- Call to action to society comes at launch of new wind energy report highlighting significant social, health and economic benefits of accelerated drive to renewable energy.
- Markus Tacke identifies students’ lack of interest in STEM (science, technology, engineering and mathematics) as a potential obstacle to fighting climate change in the near future.
Accelerating the uptake of wind energy would slash pollution, save lives and preserve vital water resources, according to a new report from KPMG commissioned by Siemens Gamesa Renewable Energy, a leading wind energy manufacturer.
The KPMG wind energy report — The socioeconomic impacts of wind energy in the context of the energy transition — highlighted significant gains for society through the delivery of clean energy. The report found that wind could increase its contribution to global electricity demand nine times by 2040 (to 34%, from 4% at present). Moreover, it could account for 23% of the necessary reduction in carbon emissions by 2050: 5.6 billion tons of CO2, equivalent to the annual emissions of the 80 most polluting cities. This reduction would have real benefits for society, saving up to four million lives a year and reducing health-related costs by up to 3.2 trillion dollars a year.
In response, Markus Tacke, CEO of Siemens Gamesa, called on students across the world to opt for studies in STEM (science, technology, engineering and mathematics) and careers in renewable energy so as to play their part in halting climate change.
Students have transformed the climate change debate in 2019, bringing new urgency and energy to the growing crisis. Data supports this concern, as 60% of wildlife has been lost in just over 40 years.
Tacke, speaking at the launch of the report, acknowledged the impact that young people have had on the issue and made an unwavering commitment to bringing clean energy to society as part of the effort to tackle the crisis.
The CEO issued a call to action to young people, highlighting concerns that a serious shortfall of students pursuing STEM careers could leave the industry short of the talent it needs to drive change. “You can do something. You can choose to be the one that will make change happen. Choose STEM,” he said. “Choose a career that will turn your curiosity and passion for change into solutions. Solutions that we need now, and which we will need even more tomorrow.”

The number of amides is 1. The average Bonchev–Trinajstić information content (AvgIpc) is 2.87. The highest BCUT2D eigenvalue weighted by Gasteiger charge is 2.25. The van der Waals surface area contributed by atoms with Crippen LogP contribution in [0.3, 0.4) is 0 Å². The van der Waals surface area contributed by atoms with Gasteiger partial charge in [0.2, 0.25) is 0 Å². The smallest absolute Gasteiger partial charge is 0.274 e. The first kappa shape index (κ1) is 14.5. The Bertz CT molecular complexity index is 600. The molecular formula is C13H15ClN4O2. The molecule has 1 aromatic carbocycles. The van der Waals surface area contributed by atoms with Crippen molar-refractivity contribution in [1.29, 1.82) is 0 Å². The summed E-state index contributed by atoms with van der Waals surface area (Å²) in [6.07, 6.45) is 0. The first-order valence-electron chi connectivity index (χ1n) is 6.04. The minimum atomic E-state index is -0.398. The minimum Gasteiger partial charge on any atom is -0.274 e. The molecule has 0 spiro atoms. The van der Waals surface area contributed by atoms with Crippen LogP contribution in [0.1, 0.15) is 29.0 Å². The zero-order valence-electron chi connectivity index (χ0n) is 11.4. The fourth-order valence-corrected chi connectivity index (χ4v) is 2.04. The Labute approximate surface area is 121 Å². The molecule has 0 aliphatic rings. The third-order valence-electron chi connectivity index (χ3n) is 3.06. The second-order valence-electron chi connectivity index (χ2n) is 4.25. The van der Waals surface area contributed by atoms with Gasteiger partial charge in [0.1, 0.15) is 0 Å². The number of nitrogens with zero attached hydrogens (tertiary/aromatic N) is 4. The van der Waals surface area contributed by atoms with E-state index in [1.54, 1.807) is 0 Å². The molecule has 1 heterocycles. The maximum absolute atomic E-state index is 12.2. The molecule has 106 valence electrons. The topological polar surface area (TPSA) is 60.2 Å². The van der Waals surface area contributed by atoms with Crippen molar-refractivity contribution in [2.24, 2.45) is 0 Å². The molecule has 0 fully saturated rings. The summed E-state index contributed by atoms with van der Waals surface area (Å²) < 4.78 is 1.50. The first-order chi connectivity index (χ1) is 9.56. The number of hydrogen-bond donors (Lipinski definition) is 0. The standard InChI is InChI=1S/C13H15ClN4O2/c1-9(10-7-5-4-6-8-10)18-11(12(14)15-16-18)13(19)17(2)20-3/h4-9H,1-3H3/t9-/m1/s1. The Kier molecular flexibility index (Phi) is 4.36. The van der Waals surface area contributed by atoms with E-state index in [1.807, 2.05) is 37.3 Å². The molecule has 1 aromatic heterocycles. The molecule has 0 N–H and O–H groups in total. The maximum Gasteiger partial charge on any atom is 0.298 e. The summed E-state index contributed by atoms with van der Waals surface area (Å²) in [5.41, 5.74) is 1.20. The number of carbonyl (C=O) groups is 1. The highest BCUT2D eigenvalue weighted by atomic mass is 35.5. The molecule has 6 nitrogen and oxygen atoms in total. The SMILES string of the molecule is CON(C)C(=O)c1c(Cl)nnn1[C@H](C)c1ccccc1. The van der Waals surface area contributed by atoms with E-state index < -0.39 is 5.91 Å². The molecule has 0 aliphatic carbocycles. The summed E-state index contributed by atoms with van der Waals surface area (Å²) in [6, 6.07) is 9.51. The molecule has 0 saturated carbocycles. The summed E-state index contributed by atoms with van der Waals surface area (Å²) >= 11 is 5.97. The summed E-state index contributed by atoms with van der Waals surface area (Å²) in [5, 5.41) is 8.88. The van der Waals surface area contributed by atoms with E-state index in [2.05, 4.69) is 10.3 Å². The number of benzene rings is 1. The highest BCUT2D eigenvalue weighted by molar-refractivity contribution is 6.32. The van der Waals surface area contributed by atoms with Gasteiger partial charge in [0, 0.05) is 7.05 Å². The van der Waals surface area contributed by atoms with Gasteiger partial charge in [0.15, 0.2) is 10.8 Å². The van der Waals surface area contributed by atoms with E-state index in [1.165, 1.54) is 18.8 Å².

Tacke also highlighted the role that regulators, governments and companies have in driving energy transformation.
“We all come here today from different areas: representatives of the industry, analysts, political institutions. But we all have the same concern: how to use the knowledge and the instruments we have right now to start addressing climate change, because there is real urgency,” he said. “Financial incentives and clear policies are still lacking. The barriers to a full-scale transition to renewable energy lie not just with technology costs, but also with long term strategies and investments to make those ambitious plans reality,” he added.
The new report also identified other key gains from the energy transformation. Water scarcity is becoming a major problem, affecting 40% of the world's population. The report highlights that wind could save 16 billion m3 of water by 2030 (equivalent to around 15% of the water in the Dead Sea).
Other conclusions from the report are that renewables could also be key to improving wellbeing in less developed countries. Around the world, one billion people still do not have access to electricity and 2.7 billion have no access to clean fuels and technologies for cooking. With an ambitious energy transition, universal access to both electricity and clean cooking would be achieved within a decade.